See also: cèrtain

Contents

EnglishEdit

EtymologyEdit

From Middle English certain, certein, from Old French certain, from Vulgar Latin unattested form *certānus, extended form of Latin certus(fixed, resolved, certain), of the same origin as cretus, past participle of cernere(to separate, perceive, decide). Displaced native Middle English wis, iwis(certain, sure) (from Old English, ġewiss(certain, sure) and alternative Middle English spelling sertane(some, certain)

PronunciationEdit

AdjectiveEdit

 
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certain ‎(comparative more certain, superlative most certain)

  1. Sure, positive, not doubting.
    I was certain of my decision.
  2. (obsolete) Determined; resolved.
    • (Can we date this quote?) Milton
      However, I with thee have fixed my lot, / Certain to undergo like doom.
  3. Not to be doubted or denied; established as a fact.
    • Bible, Dan. ii. 45
      The dream is certain, and the interpretation thereof sure.
  4. Actually existing; sure to happen; inevitable.
    Bankruptcy is the certain outcome of your constant gambling and lending.
    • (Can we date this quote?) Dryden
      Virtue that directs our ways / Through certain dangers to uncertain praise.
    • (Can we date this quote?) Shakespeare
      Death, as the Psalmist saith, is certain to all.
  5. Unfailing; infallible.
    • (Can we date this quote?) Mead
      I have often wished that I knew as certain a remedy for any other distemper.
  6. Fixed or stated; regular; determinate.
    • Bible, Ex. xvi. 4
      The people go out and gather a certain rate every day.
  7. Not specifically named; indeterminate; indefinite; one or some; sometimes used independently as a noun, and meaning certain persons; see also "one".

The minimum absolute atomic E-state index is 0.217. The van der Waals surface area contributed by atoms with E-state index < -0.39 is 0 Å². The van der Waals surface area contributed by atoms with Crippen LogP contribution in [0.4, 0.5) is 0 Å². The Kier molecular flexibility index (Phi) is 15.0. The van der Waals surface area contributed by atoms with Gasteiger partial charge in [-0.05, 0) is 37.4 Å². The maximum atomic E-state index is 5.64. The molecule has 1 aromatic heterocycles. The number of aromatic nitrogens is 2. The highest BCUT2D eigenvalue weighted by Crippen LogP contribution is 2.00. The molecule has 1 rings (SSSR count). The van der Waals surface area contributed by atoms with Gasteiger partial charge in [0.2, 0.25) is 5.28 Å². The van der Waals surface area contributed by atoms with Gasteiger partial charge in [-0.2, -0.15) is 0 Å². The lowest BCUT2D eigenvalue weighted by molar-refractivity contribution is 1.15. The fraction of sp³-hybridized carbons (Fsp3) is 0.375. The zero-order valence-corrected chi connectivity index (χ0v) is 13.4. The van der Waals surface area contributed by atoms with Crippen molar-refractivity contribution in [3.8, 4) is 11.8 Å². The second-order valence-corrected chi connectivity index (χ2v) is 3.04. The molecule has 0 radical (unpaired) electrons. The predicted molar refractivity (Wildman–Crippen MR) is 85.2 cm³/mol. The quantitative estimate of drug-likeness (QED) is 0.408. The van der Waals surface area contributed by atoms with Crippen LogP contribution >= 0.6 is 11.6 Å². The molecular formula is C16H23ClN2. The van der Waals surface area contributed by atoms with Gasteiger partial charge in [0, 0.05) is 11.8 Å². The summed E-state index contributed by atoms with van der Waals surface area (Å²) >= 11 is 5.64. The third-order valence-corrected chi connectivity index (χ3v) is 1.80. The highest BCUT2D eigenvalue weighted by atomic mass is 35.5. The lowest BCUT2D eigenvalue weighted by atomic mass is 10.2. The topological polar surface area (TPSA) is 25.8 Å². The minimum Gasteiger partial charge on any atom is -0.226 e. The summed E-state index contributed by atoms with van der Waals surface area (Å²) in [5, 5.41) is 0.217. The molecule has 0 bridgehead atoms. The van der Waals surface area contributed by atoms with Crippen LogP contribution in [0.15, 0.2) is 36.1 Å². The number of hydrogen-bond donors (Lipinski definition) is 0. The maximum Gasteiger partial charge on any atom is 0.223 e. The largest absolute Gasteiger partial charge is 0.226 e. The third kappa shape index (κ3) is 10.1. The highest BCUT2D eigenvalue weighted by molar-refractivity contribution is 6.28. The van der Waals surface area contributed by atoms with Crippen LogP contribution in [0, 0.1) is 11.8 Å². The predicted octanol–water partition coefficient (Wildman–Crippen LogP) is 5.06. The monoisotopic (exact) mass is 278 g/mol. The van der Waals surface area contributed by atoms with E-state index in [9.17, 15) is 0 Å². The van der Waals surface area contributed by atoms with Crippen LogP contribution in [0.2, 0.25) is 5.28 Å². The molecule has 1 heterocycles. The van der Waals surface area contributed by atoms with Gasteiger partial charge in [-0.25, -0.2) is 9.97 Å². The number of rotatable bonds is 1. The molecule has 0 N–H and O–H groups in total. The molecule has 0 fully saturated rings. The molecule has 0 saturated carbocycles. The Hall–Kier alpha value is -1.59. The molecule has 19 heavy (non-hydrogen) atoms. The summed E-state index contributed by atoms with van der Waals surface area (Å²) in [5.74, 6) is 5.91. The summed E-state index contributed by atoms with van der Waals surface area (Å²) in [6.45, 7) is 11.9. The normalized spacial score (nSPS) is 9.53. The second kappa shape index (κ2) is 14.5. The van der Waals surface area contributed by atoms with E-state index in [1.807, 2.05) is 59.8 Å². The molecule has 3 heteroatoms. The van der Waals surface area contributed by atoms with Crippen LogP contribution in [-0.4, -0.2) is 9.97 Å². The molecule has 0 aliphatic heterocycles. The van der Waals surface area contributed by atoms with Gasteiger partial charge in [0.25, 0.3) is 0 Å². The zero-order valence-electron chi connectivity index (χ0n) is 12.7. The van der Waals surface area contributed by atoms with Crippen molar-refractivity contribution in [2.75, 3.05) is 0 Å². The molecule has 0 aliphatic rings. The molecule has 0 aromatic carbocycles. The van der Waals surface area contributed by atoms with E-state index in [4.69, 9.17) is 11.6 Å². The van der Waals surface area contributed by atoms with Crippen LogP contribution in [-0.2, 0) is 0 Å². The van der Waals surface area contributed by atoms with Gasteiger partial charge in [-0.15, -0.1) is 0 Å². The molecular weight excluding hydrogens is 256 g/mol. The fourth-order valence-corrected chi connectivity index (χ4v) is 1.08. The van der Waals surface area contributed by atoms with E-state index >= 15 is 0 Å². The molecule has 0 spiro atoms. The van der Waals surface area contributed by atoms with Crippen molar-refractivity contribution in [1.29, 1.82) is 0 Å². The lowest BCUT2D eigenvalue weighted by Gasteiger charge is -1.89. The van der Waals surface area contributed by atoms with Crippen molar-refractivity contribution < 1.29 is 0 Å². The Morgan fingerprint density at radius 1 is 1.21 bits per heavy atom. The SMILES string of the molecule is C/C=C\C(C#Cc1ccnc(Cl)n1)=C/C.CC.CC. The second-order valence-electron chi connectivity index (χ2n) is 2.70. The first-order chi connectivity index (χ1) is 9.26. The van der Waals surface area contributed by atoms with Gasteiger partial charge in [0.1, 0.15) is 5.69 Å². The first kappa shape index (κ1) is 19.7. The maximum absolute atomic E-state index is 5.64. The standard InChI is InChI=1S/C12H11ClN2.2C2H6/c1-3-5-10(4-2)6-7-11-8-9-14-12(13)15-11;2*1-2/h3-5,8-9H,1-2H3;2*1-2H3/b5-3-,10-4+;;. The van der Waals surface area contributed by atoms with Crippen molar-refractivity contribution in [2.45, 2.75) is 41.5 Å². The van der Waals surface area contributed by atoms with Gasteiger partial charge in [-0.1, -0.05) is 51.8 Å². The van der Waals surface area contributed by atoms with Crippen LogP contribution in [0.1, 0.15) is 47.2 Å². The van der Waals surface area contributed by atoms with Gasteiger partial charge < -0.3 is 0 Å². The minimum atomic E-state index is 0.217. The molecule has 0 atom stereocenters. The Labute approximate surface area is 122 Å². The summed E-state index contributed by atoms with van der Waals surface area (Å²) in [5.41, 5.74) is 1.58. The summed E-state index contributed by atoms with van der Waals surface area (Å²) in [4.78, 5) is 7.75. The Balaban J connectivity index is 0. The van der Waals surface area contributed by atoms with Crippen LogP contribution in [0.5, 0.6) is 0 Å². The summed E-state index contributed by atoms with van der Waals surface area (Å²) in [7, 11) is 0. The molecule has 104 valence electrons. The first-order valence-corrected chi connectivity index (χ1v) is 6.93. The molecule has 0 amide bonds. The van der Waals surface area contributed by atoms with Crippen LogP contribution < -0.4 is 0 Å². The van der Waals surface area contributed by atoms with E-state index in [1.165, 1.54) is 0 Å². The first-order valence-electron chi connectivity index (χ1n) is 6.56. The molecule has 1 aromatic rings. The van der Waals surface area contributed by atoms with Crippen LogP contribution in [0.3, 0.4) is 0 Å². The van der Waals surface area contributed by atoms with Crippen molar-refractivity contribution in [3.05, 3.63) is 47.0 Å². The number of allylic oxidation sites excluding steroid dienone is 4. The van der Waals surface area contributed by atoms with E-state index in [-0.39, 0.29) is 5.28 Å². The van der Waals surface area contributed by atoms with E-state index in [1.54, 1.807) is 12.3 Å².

• Bible, Luke v. 12
      It came to pass when he was in a certain city.
    • (Can we date this quote?) Macaulay
      About everything he wrote there was a certain natural grace and decorum.

SynonymsEdit

AntonymsEdit

Derived termsEdit

Related termsEdit

TranslationsEdit

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DeterminerEdit

certain

  1. Having been determined but not specified. The quality of some particular subject or object which is known by the speaker to have been specifically singled out among similar entities of its class.
    • 1918, W. B. Maxwell, chapter 3, in The Mirror and the Lamp[1]:
      One saint's day in mid-term a certain newly appointed suffragan-bishop came to the school chapel, and there preached on “The Inner Life.”
    Certain people are good at running.

TranslationsEdit

PronounEdit

certain

  1. (with of) Unnamed or undescribed members (of).
    There where serious objections to certain of the proposals.
    • Bible, Acts xxiii. 12
      Certain of the Jews banded together.

SynonymsEdit

  • (unnamed or undescribed members (of)): some

NounEdit

certain pl ‎(plural only)

  1. (with "the") Something certain.

StatisticsEdit

Most common English words before 1923: often · themselves · half · #269: certain · sent · keep · myself

External linksEdit

AnagramsEdit


FrenchEdit

EtymologyEdit

From Old French certain, from Vulgar Latin unattested form *certānus, extended form of Latin certus(fixed, resolved, certain).

PronunciationEdit

AdjectiveEdit

certain m ‎(feminine singular certaine, masculine plural certains, feminine plural certaines)

  1. certain (sure, positive)
    Il est certain qu'il viendra.
    It is certain that he will arrive.
  2. certain (fixed, determined)
  3. certain (specified, particular)

NounEdit

certain m ‎(plural certains)

  1. certain; certainty

DeterminerEdit

certain

  1. certain: a determined but unspecified amount of ; some
    Certaines personnes vont aller.
    Some people are going.

Related termsEdit

AnagramsEdit

External linksEdit


Old FrenchEdit

Alternative formsEdit

AdjectiveEdit

certain m ‎(oblique and nominative feminine singular certaine)

  1. certain; sure

SynonymsEdit

DeclensionEdit

DescendantsEdit